Comment - Diageo closing in on Shui Jing Fang
Conditions could be key for Diageo's Shui Jing Fang bid
Diageo's bid to take control of Shui Jing Fang could set an important precedent on China's drinks market.
The UK Government has signalled that it will throw some weight behind Diageo's efforts to take control of Shui Jing Fang, one of China's leading white spirits producers. There is even speculation that a deal could be announced this week.
If Diageo wins the day, analysts believe that the deal could triple the value of its operations in China overnight. However, the prospective deal also has more far-reaching implications and, if approved by country's tough Ministry of Commerce, could be a landmark case in China's attitude to foreign takeovers.
UK prime minister David Cameron and business secretary Vince Cable are meeting their Chinese Government counterparts in China this week to discuss, among other things, bilateral trade.
Diageo has been heartened by suggestions that its offer for Shui Jing Fang has been made one measure of the trip's success. "We are obviously grateful that the Government intends to make representations in support of our position," a Diageo spokesperson said in a statement today (8 November).
Yet, the Johnnie Walker distiller is clearly treading a cautious path. "The regulatory decision on this acquisition, and the timing of that decision, are completely a matter for the Chinese authorities - specifically the Ministry of Commerce - and Diageo respects that process," the group was quick to add.
The Coca-Cola Co burnt its fingers in China last year when the Ministry of Commerce rejected its US$2.4bn takeover of the country's leading juice maker, Huiyuan Juice Group. The move led some observers to accuse China of double standards by blocking foreign takeovers on its soil at the same time as encouraging Chinese firms to pursue takeovers overseas.
Where drinks companies have tied-up with local producers in China, it has tended to be in the form of joint ventures - often with the foreign entity ceding control to the domestic player. As an example, SABMiller owns 49% of its brewing venture with China Resources Enterprise, CR Snow. Asahi Breweries has a 20% stake in Tsingtao Brewery and Carlsberg is closing in on a 30% holding in Chongqing Brewery. SABMiller, in particular, is more accustomed to running the show in its tie-ups, as is Diageo.
However, there are reasons to be optimistic about Diageo's move on Shui Jing Fang. Importantly, there are differences between this case and Coca-Cola's in 2009.
Some commentators suggested last year that the Ministry of Commerce had genuine concerns about a resultant monopoly in the juice market. "You cannot say that this objection is not justified because the acquisition itself does form a large monopoly threat," Qian Weiqing, a senior partner at Dacheng Law Firm in Beijing, was quoted in the international press as saying.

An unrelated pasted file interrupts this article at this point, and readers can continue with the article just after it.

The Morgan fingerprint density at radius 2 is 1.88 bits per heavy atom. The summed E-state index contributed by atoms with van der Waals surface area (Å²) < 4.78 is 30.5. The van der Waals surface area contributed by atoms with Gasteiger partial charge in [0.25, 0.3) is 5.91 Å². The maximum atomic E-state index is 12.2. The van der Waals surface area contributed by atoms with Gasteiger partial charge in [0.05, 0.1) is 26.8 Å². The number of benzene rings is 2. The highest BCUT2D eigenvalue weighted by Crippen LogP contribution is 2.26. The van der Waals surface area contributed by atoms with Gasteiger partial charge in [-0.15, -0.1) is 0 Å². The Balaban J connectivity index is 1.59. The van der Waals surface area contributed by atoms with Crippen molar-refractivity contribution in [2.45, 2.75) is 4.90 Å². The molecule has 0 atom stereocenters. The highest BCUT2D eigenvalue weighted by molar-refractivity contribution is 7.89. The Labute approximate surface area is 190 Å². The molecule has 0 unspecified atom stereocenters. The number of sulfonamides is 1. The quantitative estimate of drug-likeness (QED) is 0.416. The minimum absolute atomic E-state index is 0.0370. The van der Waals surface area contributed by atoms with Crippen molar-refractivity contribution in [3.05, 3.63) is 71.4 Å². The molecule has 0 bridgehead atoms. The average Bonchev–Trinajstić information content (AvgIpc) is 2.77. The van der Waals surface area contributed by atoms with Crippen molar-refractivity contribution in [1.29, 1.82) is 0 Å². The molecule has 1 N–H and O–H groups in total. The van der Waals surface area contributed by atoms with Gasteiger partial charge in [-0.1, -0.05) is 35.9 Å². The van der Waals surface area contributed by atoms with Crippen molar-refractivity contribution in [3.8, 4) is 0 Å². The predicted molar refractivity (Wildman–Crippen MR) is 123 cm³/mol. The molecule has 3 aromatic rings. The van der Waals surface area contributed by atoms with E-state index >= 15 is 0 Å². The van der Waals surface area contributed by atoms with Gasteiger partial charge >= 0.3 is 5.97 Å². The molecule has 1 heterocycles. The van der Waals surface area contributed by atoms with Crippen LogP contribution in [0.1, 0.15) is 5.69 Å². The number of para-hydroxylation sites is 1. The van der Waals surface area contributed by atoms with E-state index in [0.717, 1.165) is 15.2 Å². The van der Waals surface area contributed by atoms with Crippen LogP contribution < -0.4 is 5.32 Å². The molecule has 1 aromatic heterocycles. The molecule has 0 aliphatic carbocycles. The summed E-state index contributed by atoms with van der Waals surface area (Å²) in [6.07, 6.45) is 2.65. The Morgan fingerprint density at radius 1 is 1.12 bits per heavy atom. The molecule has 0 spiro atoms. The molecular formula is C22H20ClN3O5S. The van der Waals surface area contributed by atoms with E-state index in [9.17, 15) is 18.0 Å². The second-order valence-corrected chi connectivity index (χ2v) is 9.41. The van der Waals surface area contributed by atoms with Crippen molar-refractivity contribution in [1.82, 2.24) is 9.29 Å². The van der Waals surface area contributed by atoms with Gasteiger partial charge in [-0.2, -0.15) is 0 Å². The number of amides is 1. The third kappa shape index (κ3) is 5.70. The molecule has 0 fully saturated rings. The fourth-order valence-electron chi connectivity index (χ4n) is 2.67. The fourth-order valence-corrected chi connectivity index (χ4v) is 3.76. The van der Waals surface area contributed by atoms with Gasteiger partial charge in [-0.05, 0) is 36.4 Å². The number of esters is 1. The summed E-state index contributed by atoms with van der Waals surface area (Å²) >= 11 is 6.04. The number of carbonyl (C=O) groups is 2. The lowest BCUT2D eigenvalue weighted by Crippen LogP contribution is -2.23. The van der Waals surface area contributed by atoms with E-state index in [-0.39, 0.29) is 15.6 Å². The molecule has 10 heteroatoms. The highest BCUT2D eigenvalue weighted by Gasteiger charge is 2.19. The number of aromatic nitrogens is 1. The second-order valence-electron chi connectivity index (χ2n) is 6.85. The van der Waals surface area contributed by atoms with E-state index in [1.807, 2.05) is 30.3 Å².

Shui Jing Fang is nowhere near as dominant in white spirits as Huiyuan is in juice. Shui Jing Fang is the fourth largest super premium white spirits brand by volume in China, according to Diageo.
Diageo's case is also different from Coca-Cola's because Diageo is already on the inside track and is not seeking full control of Shui Jing Fang in one swipe.
Instead, it is seeking to gain control of Shui Jing Fang via the Chinese investment vehicle Sichuan Chengdu Quanxing Group, in which Diageo already owns a 49% stake and which is the largest shareholder in Shui Jing Fang.
Diageo's plan is to raise its stake in Quanxing to 53%, thereby making itself indirectly the largest shareholder in Shui Jing Fang. Chinese law dictates that Diageo would then have to offer to buy up all outstanding Shui Jing Fang shares.
China's Ministry of Commerce could doubtless find a reason to refuse the deal if it wanted to. But, there is a sense this time that a deal is more likely.
That said, China's Government might be unwilling to approve an agreement for nothing in return and the strings attached to any approval could be key. There are several hoops for Diageo to jump through in order to own Shui Jing Fang and these provide China with ample opportunity to lay down conditions.
We should not be too surprised that Diageo has ended its flirtation with Stock Spirits....
- Why Chinese beverages won't conquer the world
- Is “Craft” the Next Big Thing for Soft Drinks?
- Can Coca-Cola fuel SABMiller's soft drinks story?
- Petropolis Finally Moving into SABMiller's View?
- Gin: Plymouth's from Plymouth, London's from...?
- Diageo confirms Australia RTD abv drops
- Pernod launches online Ballantine's "experiment"
- Global vodka sales slip in 2013 - research
- SABMiller returns to Brazil with Petropolis tie-up
- Smirnoff tops UK shopping list - figures
- Early Signals: future scenarios that will drive consumption and product innovation over the next five years
- Global Scotch whisky insights - market forecasts, product innovation and consumer trends research
- Global vodka insights - market forecasts, product innovation and consumer trends research
- The IWSR Forecast Report - 2014-2019 Global Review
- The IWSR Global Trends Report 2014